Small and medium-size enterprises (SMEs) play a significant role in the global economy making up over 95% of businesses worldwide (Ayyagari, Demirgu-Kunt, and Maksimovicet, 2011). With the smaller size of SMEs, direct contact with senior leadership and even an organization’s founders is commonplace. Unlike larger corporations, SMEs typically offer more responsibility and the opportunity to make a larger impact in the organization. However, mistakes by employees in SMEs have a more significant impact; therefore, there is less tolerance for error. These differences must be kept in mind when determining the organizational culture and leadership styles SMEs should adopt to promote a productive work environment that will retain talent and ensure employees enjoy their jobs. A tailored balance of transformational and transactional leadership styles, when paired with innovative and supportive organizational cultures will promote job satisfaction and organizational commitment in SMEs.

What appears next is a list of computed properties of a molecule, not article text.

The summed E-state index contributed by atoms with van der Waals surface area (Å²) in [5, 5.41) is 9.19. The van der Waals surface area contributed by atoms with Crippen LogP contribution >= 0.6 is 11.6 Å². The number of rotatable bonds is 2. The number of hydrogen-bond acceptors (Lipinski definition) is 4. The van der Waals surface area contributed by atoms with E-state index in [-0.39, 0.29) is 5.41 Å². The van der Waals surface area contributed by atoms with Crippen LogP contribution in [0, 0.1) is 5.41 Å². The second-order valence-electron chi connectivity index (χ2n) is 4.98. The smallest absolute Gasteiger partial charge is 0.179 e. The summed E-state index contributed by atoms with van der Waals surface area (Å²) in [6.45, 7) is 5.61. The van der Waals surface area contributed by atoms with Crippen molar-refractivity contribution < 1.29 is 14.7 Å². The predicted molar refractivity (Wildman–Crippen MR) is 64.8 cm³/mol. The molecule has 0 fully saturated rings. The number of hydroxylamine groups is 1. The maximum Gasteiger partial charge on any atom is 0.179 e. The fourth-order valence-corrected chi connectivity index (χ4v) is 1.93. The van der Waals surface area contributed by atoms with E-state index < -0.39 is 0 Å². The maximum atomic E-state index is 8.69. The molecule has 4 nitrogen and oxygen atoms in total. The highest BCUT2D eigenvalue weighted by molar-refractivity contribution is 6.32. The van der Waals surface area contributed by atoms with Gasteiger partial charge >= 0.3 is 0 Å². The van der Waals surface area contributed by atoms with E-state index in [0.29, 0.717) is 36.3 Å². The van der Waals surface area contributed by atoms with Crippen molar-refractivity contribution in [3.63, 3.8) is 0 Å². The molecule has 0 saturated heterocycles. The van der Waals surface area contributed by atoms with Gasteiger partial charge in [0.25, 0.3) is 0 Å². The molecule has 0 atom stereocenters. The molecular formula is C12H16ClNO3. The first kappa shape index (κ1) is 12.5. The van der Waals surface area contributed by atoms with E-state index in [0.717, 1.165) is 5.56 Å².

Small and Medium Sized Enterprises (SME)
SMEs are defined differently throughout the world. Eurostat defines European Union (EU) SMEs as having less than 250 employees, maintaining independence from other enterprises, and achieving less than 50 million euro in sales or 43 million euros in annual sales. Some countries such as the United States have criteria that vary per sector. For example, the SBA (2016) classifies Breweries having less than 1000 employees and Saw Mills having…